Wednesday, May 19, 2010

President Obama and President Calderón's outrageous comments

I'm deeply upset by the news conference President Obama and Mexican President Calderón held today. Let's start with the most ludicrous comment by President Calderón.

"With such laws as the Arizona law that is placing our people to face discrimination," is the key phrase. No one is forcing citizens of Mexico to face discrimination. Firstly, Arizona's law does not put them at any greater risk of discrimination and secondly, they don't have to be here. As President Calderón so clearly stated, they're Mexico's people. They are entitled to the full rights and privileges that come with Mexican citizenship. They are not U.S. citizens. They are not entitled to the full rights and privileges of U.S. citizenship. If he is truly concerned for their welfare, he should order all of them to come back to Mexico, or at least ask politely, not seek to have U.S. policy (which is amazingly lax compared to Mexican immigration policy, even if we actually enforced it) changed to the benefit of his citizens and the detriment of ours.

U.S. citizenship is not a human right.

Now let's examine some of President Obama's infuriating comments.

The key phrase in this clip is, "In the 21st century we are defined not by our borders, but by our bonds." Actually, President Obama, a political state (commonly called a nation) is defined as a community of people or peoples living in a defined territory and organized under a single government. If your territory is not defined, or you don't bother to defend your territory through enforcement of your borders, you quickly cease to be a nation.

During his comments the President suggested the Arizona law might promote discrimination, and violate civil rights. Here's that clip. The key section is:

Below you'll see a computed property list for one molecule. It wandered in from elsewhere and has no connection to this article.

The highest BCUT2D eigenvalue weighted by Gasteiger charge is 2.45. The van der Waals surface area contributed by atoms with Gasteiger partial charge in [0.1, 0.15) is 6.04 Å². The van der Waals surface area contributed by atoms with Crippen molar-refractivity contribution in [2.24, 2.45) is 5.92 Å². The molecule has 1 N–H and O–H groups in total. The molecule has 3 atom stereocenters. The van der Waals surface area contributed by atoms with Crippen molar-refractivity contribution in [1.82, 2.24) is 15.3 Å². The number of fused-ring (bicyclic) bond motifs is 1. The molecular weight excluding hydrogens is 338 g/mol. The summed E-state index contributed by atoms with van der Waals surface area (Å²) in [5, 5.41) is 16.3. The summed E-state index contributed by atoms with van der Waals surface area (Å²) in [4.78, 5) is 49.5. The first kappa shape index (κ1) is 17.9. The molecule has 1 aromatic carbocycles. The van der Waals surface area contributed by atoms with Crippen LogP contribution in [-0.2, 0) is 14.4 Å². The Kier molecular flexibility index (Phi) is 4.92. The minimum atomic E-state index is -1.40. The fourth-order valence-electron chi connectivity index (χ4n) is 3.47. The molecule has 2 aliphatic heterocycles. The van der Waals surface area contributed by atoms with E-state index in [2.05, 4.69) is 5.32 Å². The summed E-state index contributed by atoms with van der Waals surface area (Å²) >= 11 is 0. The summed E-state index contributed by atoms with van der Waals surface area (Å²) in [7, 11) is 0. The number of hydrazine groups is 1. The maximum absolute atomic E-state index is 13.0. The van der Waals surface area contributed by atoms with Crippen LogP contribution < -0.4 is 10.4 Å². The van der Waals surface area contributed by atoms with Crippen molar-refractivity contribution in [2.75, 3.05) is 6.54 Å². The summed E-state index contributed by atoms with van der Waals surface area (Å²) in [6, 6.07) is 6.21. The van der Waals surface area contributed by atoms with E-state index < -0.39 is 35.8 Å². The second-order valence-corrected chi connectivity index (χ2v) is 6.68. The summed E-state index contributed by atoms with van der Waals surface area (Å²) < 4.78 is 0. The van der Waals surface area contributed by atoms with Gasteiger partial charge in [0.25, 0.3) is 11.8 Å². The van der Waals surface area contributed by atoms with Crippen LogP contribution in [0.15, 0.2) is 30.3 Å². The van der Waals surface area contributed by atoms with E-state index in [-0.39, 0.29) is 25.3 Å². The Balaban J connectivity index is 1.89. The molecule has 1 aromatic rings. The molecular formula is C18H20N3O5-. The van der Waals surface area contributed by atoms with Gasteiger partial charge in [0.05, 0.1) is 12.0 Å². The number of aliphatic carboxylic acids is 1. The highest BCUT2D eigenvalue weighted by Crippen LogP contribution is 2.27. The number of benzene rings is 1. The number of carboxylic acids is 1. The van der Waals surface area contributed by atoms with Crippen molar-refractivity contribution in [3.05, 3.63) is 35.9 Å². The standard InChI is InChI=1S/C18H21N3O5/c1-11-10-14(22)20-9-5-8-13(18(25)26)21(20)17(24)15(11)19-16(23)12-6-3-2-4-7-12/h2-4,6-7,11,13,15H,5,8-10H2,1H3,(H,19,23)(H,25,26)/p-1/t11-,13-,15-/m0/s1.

"My administration is taking a very close look at the Arizona law. We're examining any implications, especially for civil rights, because in the United States of America no law abiding person, be they an American citizen, a legal immigrant, or a visitor or tourist from Mexico should ever be subject to suspicion simply because of what they look like."
The more I hear Attorney General Eric Holder, Secretary of Homeland Security Janet Napolitano and President Barack Obama malign Arizona's law while claiming not to have read it, the more disgusted I become. Of course they've read it. It's 17 pages long. They're claiming not to have read it so they can lie about it, because if they admit to having read it there's no way they could make the outrageous statements they continue to make.

Anyone who reads the law should be angered by the blatant lies that keep spilling from the President's supposedly ignorant lips. The full text with all revisions, may be found here.

Notice a key phrase that is repeated multiple times in the law:
"A law enforcement official or agency of this state or a county, city, town or other political subdivision of this state may not solely consider race, color or national origin in implementing the requirements of this subsection except to the extent permitted by the United States or Arizona Constitution."
The fact is, the law doesn't permit any officer to act based on race, color or national origin.
"For any lawful stop, detention or arrest made by a law enforcement official or a law enforcement agency of this state or a law enforcement official or a law enforcement agency of a county, city, town or other political subdivision of this state in the enforcement of any other law or ordinance of a county, city or town or this state where reasonable suspicion exists that the person is an alien and is unlawfully present in the United States, a reasonable attempt shall be made, when practicable, to determine the immigration status of the person, except if the determination may hinder or obstruct an investigation."
The officer must make lawful contact with a suspect. If during the course of that lawful contact suspicion is raised as to the suspect's legal status in the country, then the officer is required to determine that status.

Arizona's law consistently refers to Federal law. In fact, it's essentially just a directive that local law enforcement act on Federal law, which they have the well-established right to do.

It's time for the administration to stop lying and decide whether they stand for or against the enforcement of our laws.

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